A senior US Energy Department official appointed by the Trump administration once described Barack Obama as a “Kenyan creampuff”, Mark Zuckerberg as an “arrogant, self-hating Jew” and climate scientists as “cultists” and “nuts”, according to a report. William C Bradford, director of the Department’s Office of Indian Energy, also appeared to believe Mr Obama might refuse to step down after his two terms of office, asking “what will we do?
An attempt by a Conservative politician to prevent a full ban on pesticides blamed for harming bees has been thrown out by MEPs. Julie Girling, who represents south-west England and Gibraltar, put forward a motion in the European Parliament’s environment committee opposing plans to extend restrictions on the use of three neonicotinoid pesticides to all crops. She said the plan for a complete ban was “disproportionate” and warned it could lead to the increased use of other pesticides.
Air guns used to explore for oil below the seabed appears to kill off vast amounts of plankton and krill – upon which much of the marine food chain depends – up to 1,200m from the site of the blast, according to a new study. The research was published shortly after the US National Marine Fisheries Service announced it was considering allowing oil exploration off America’s Atlantic coast for the first time to the outrage of conservationists.
Muck Rack makes it simple to find people, tweets, or articles that mention any name, keyword, company, hashtag etc. We've compiled this guide to help you make the most of your search.
Selecting a term
Start searching tweets, articles from media outlets, articles mentioned in tweets, journalists'
names, titles and bios with some suggested searches:
Companies or Topics (e.g. iPhone, Microsoft)
Phrases (e.g. "cloud computing") — use quotes to keep the terms together
Twitter handles (e.g. @username) — returns those who have mentioned or replied to
Names (e.g. "David Pogue")
Hashtags (e.g. #sxsw, #london2012)
Bio details (e.g. vegan, Olympics, father)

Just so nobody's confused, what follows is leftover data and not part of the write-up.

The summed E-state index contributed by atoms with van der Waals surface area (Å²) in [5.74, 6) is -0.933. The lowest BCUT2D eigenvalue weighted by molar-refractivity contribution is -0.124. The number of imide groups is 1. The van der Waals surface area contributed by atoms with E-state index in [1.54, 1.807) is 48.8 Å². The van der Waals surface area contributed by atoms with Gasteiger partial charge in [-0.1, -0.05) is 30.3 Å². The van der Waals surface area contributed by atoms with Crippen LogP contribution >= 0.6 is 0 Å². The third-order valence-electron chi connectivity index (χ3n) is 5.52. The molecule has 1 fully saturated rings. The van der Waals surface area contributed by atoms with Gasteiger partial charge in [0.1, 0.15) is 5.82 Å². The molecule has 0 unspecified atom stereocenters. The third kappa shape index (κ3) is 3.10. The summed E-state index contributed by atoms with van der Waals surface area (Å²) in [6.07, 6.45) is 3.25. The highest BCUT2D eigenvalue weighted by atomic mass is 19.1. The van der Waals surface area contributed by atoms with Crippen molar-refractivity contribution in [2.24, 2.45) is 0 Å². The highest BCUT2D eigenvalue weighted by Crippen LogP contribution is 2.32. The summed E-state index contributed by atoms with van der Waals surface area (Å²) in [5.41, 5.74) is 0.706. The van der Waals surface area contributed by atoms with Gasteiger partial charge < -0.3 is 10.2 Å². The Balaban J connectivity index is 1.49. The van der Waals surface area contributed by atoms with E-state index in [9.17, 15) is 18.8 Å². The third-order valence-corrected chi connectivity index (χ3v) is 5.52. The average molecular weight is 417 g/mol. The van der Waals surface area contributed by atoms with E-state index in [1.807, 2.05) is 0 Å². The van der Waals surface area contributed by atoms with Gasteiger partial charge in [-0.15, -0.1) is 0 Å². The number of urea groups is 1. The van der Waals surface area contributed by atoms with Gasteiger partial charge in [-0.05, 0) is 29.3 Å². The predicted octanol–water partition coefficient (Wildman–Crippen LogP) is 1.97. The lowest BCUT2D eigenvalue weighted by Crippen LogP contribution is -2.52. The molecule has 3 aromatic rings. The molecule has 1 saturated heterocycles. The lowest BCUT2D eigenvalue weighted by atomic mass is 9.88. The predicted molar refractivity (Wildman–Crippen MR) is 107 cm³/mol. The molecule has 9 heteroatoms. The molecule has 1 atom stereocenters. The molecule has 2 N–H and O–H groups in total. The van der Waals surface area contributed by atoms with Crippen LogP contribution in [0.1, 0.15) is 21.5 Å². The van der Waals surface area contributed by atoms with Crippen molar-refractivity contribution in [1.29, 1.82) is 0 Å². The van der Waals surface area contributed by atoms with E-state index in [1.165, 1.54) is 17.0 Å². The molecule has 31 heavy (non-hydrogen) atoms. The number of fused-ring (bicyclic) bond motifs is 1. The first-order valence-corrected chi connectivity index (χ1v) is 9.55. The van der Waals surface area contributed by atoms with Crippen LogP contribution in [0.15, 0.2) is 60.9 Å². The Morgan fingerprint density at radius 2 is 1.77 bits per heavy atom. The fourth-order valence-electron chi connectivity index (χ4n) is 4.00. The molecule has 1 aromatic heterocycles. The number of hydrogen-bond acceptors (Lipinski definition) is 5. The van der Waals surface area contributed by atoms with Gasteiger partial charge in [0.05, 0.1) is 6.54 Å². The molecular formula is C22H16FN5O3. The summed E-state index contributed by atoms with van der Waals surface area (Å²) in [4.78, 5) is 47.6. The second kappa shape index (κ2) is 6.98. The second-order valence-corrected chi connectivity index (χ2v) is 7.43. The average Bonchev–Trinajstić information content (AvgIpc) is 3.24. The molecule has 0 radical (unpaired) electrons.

Muck Rack's Advanced Search allows for many boolean operators.
Find results that mention multiple specified terms, use AND or
+. For example, ensure each result contains both Elon Musk and Mark Zuckerberg by
searching Obama AND Romney or Obama + Romney.
Use the operators OR or , to broaden your search when you'd like either of
multiple terms to appear in results. (This is the default behavior of our search when no operators
are used.) For example, search for democrat OR republican to find results that refer to
Democrats and/or Republicans.
Use NOT or - to subtract results from your search. For
example, searching Disney will yield results about the Walt Disney Company as well as Walt Disney
World Resort. To exclude mentions of Disney World, search for Disney -World or Disney
When using one of these operators with a phrase, enclose it in quotation marks. For example, you can
find results about smartphones excluding Apple's iPhone 4S by searching smartphone -"iPhone
Exact case matching or punctuation
If you're searching for a brand name or keyword that relies on specific punctuation marks or capitalization, you can
find results that match your exact query by adding matchcase: before the keyword you're searching for, like matchcase:E*TRADE .
Use parentheses to separate multiple
boolean phrases. For example, to find journalists talking about having fun in Disney World or
Disneyland, search for ("disney world" OR disneyland) AND fun.
An asterisk can be used to search for any variation of a root word truncated by the asterisk. For example, searching for admin* will return results for administrator, administration, administer, administered, etc.
A near operator is an AND operator where you can control the distance between the words. You can vary the distance the near operation uses by adding a forward slash and number (between 0-99) such as strawberries NEAR/10 "whipped cream", which means the strawberries must exist within 10 words of "whipped cream".